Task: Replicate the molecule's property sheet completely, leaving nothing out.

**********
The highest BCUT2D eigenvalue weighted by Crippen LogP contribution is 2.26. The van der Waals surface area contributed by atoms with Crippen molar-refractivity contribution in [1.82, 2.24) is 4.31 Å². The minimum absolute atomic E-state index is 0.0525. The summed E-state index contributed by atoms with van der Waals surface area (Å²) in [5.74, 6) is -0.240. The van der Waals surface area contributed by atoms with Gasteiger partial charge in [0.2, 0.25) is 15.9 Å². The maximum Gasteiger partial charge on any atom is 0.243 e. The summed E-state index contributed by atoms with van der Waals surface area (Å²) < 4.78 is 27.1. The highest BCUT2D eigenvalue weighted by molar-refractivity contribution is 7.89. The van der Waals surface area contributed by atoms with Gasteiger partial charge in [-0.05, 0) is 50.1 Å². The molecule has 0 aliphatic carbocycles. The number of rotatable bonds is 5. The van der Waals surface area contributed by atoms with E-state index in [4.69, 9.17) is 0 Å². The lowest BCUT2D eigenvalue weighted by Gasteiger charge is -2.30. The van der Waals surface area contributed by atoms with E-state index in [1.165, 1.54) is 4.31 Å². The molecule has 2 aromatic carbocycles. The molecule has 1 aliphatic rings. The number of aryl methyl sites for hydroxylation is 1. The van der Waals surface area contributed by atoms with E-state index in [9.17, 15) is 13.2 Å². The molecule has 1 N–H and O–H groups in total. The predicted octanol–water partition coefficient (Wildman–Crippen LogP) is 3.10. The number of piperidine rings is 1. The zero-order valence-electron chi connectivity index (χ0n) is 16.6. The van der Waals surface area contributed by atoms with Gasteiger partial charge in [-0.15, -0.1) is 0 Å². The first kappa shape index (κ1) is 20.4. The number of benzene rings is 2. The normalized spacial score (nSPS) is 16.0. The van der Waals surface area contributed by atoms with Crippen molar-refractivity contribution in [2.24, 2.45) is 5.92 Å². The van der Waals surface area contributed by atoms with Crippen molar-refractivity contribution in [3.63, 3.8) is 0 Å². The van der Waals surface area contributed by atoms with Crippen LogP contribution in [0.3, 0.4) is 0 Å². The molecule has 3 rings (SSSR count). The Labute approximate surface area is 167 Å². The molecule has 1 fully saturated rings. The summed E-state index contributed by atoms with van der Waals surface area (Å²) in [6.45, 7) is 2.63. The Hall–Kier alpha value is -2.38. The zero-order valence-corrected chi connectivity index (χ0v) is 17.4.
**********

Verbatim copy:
The highest BCUT2D eigenvalue weighted by Crippen LogP contribution is 2.26. The van der Waals surface area contributed by atoms with Crippen molar-refractivity contribution in [1.82, 2.24) is 4.31 Å². The minimum absolute atomic E-state index is 0.0525. The summed E-state index contributed by atoms with van der Waals surface area (Å²) in [5.74, 6) is -0.240. The van der Waals surface area contributed by atoms with Gasteiger partial charge in [0.2, 0.25) is 15.9 Å². The maximum Gasteiger partial charge on any atom is 0.243 e. The summed E-state index contributed by atoms with van der Waals surface area (Å²) < 4.78 is 27.1. The highest BCUT2D eigenvalue weighted by molar-refractivity contribution is 7.89. The van der Waals surface area contributed by atoms with Gasteiger partial charge in [-0.05, 0) is 50.1 Å². The molecule has 0 aliphatic carbocycles. The number of rotatable bonds is 5. The van der Waals surface area contributed by atoms with E-state index in [4.69, 9.17) is 0 Å². The lowest BCUT2D eigenvalue weighted by Gasteiger charge is -2.30. The van der Waals surface area contributed by atoms with E-state index in [1.165, 1.54) is 4.31 Å². The molecule has 2 aromatic carbocycles. The molecule has 1 aliphatic rings. The number of aryl methyl sites for hydroxylation is 1. The van der Waals surface area contributed by atoms with E-state index in [9.17, 15) is 13.2 Å². The molecule has 1 N–H and O–H groups in total. The predicted octanol–water partition coefficient (Wildman–Crippen LogP) is 3.10. The number of piperidine rings is 1. The zero-order valence-electron chi connectivity index (χ0n) is 16.6. The van der Waals surface area contributed by atoms with Gasteiger partial charge in [-0.15, -0.1) is 0 Å². The first kappa shape index (κ1) is 20.4. The number of benzene rings is 2. The normalized spacial score (nSPS) is 16.0. The van der Waals surface area contributed by atoms with Crippen molar-refractivity contribution in [2.24, 2.45) is 5.92 Å². The van der Waals surface area contributed by atoms with Crippen molar-refractivity contribution in [3.63, 3.8) is 0 Å². The van der Waals surface area contributed by atoms with Crippen LogP contribution in [0.3, 0.4) is 0 Å². The molecule has 3 rings (SSSR count). The Labute approximate surface area is 167 Å². The molecule has 1 fully saturated rings. The summed E-state index contributed by atoms with van der Waals surface area (Å²) in [6.45, 7) is 2.63. The Hall–Kier alpha value is -2.38. The zero-order valence-corrected chi connectivity index (χ0v) is 17.4.